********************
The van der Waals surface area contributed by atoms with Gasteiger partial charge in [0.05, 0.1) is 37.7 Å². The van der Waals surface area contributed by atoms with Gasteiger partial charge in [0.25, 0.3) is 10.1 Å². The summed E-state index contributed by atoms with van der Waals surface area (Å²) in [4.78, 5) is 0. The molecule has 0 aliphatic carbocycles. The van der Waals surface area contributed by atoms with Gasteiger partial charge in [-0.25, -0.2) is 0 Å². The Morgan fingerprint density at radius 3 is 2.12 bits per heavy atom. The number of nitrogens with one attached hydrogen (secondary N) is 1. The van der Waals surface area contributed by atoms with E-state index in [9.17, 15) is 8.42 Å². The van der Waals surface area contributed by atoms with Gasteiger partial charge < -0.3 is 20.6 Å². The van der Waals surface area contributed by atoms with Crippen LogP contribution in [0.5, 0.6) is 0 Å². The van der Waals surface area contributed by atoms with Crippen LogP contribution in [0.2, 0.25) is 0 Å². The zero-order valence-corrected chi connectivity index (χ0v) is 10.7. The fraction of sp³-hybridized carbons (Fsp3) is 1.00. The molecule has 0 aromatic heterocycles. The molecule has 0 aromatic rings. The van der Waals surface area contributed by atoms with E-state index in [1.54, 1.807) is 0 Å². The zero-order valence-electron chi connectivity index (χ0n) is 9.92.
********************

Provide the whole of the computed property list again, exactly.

The van der Waals surface area contributed by atoms with Gasteiger partial charge in [0.05, 0.1) is 37.7 Å². The van der Waals surface area contributed by atoms with Gasteiger partial charge in [0.25, 0.3) is 10.1 Å². The summed E-state index contributed by atoms with van der Waals surface area (Å²) in [4.78, 5) is 0. The molecule has 0 aliphatic carbocycles. The van der Waals surface area contributed by atoms with Gasteiger partial charge in [-0.25, -0.2) is 0 Å². The Morgan fingerprint density at radius 3 is 2.12 bits per heavy atom. The number of nitrogens with one attached hydrogen (secondary N) is 1. The van der Waals surface area contributed by atoms with E-state index in [9.17, 15) is 8.42 Å². The van der Waals surface area contributed by atoms with Gasteiger partial charge < -0.3 is 20.6 Å². The van der Waals surface area contributed by atoms with Crippen LogP contribution in [0.5, 0.6) is 0 Å². The van der Waals surface area contributed by atoms with Crippen LogP contribution in [0.2, 0.25) is 0 Å². The zero-order valence-corrected chi connectivity index (χ0v) is 10.7. The fraction of sp³-hybridized carbons (Fsp3) is 1.00. The molecule has 0 aromatic heterocycles. The molecule has 0 aromatic rings. The van der Waals surface area contributed by atoms with E-state index in [1.54, 1.807) is 0 Å². The zero-order valence-electron chi connectivity index (χ0n) is 9.92.